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Pennsylvania Election Ballot 2016: Candidates for Each Office

Pennsylvania election ballot, Voting in Pennsylvania 2016, Pennsylvania candidates 2016

A woman arrives at a polling station to cast her ballot during Pennsylvania State primary presidential election on April 26, 2016 in Philadelphia, Pennsylvania. (Getty)

Pennsylvania voters go to the polls on Tuesday to cast their ballots in races for the state’s U.S. Senate seats, its U.S. House seats and its state House and Senate seats.

Six parties have lines on the ballot in Pennsylvania. In order of how they appear on the ballot, they are the Democratic Party, the Republican Party, the Constitution Party, the Green Party, the Libertarian Party, and the Independent Party. There’s also a ballot line for write-in candidates.

You can find a full list of Pennsylvania state candidates here. You can find a sample ballot for your town by providing your address at this Ballotpedia page.

Here’s a list of your candidate options for each race:

President and Vice President

U.S. Senate

  • Incumbent Pat Toomey of the Republican Party
  • Challenger Katie McGinty of the Democratic Party
  • Challenger Edward Clifford III of the Libertarian Party

U.S. House

Click here for a list of towns in each of the state’s 18 congressional districts and a map of congressional districts.

First District

  • Incumbent Robert Brady of the Democratic Party
  • Challenger Deborah Williams of the Republican Party

Second District

  • Incumbent Dwight Evans of the Democratic Party
  • Challenger James Jones of the Republican Party

Third District

  • Incumbent Mike Kelly of the Republican Party (uncontested)

Fourth District

  • Incumbent Scott Perry of the Republican Party
  • Challenger Joshua Burkholder of the Democratic Party

Fifth District

  • Incumbent Glenn Thompson of the Republican Party
  • Challenger Kerith Strano Taylor of the Democratic Party

Sixth District

  • Incumbent Ryan Costello of the Republican Party
  • Challenger Mike Parrish of the Democratic Party

Seventh District

  • Incumbent Patrick Meehan of the Republican Party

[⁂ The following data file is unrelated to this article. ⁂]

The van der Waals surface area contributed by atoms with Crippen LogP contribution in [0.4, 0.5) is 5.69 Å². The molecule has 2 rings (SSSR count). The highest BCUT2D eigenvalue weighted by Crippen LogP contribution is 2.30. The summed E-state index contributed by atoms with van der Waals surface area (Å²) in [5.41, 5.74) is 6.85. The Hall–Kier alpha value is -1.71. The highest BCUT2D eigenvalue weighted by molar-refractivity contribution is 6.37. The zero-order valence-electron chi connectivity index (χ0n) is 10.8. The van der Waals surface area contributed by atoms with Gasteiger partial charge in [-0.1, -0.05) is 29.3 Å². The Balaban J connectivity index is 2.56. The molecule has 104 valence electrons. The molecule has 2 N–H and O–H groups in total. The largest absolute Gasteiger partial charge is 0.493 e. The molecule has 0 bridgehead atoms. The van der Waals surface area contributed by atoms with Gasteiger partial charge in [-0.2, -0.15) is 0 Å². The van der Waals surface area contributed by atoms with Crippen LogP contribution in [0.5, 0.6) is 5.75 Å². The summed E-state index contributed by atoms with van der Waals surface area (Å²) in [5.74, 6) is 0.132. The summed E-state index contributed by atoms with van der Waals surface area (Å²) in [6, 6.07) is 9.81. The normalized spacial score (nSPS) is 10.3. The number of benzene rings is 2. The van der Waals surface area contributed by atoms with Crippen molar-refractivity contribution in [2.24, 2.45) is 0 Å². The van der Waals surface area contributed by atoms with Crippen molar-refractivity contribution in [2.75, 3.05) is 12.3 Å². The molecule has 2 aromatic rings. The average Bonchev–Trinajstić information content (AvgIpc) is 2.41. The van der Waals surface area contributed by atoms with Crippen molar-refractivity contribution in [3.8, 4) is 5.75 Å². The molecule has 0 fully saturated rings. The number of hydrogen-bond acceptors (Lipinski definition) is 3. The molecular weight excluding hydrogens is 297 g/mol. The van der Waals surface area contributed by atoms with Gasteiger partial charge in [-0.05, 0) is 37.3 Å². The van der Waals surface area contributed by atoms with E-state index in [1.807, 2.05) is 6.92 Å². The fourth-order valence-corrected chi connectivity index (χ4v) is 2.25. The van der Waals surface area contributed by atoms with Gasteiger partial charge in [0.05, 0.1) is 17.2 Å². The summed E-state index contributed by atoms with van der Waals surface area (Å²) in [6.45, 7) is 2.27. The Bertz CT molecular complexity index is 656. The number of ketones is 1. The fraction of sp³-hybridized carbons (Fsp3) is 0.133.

• Challenger Mary Ellen Balchunis of the Democratic Party

Eighth District

  • Steve Santarsiero of the Democratic Party
  • Brian Fitzpatrick of the Republican Party

Ninth District

  • Incumbent Bill Shuster of the Republican Party
  • Challenger Art Halvorson of the Democratic Party
  • Challenger Adam Sedlock of the Democratic Party (write-in)

Tenth District

  • Incumbent Tom Marino of the Republican Party
  • Challenger Michael Molesevich of the Democratic Party

Eleventh District

  • Incumbent Lou Barletta of the Republican Party
  • Challenger Mike Marsicano of the Democratic Party

Twelfth District

  • Incumbent Keith Rothfus of the Republican Party
  • Challenger Erin McClelland of the Democratic Party

Thirteenth District

  • Brendan Boyle of the Democratic Party (uncontested)

Fourteenth District

  • Incumbent Michael F Doyle of the Democratic Party
  • Challenger Lenny McAllister of the Republican Party

Fifteenth District

  • Incumbent Charlie Dent of the Republican Party
  • Challenger Rick Daughtery of the Democratic Party
  • Challenger Paul Rizzo of the Libertarian Party

Sixteenth District

  • Lloyd Smucker of the Republican Party
  • Christina Hartman of the Democratic Party
  • Shawn Patrick House of the Libertarian Party

Seventeenth District

  • Incumbent Matt Cartwright of the Democratic Party
  • Challenger Matt Connolly of the Republican Party
  • Challenger Brian Kelly of the Independent Party (write-in)

Eighteenth District

  • Incumbent Tim Murphy of the Republican Party (uncontested)

State Legislative Races

In the state Senate there are 25 seats are up for election this fall. In the state House of Representatives all 203 seats are up for election. The next gubernatorial election will take place in 2018.

Ballotpedia has a full list of election candidates in the House and the Senate. The site also has a comprehensive breakdown of races to watch in both houses.

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2 comments

    • She’s a Clinton machine democrat. Corporate through and through. Leans left on “culture issues” but will be a reliable corporate vote on everything else.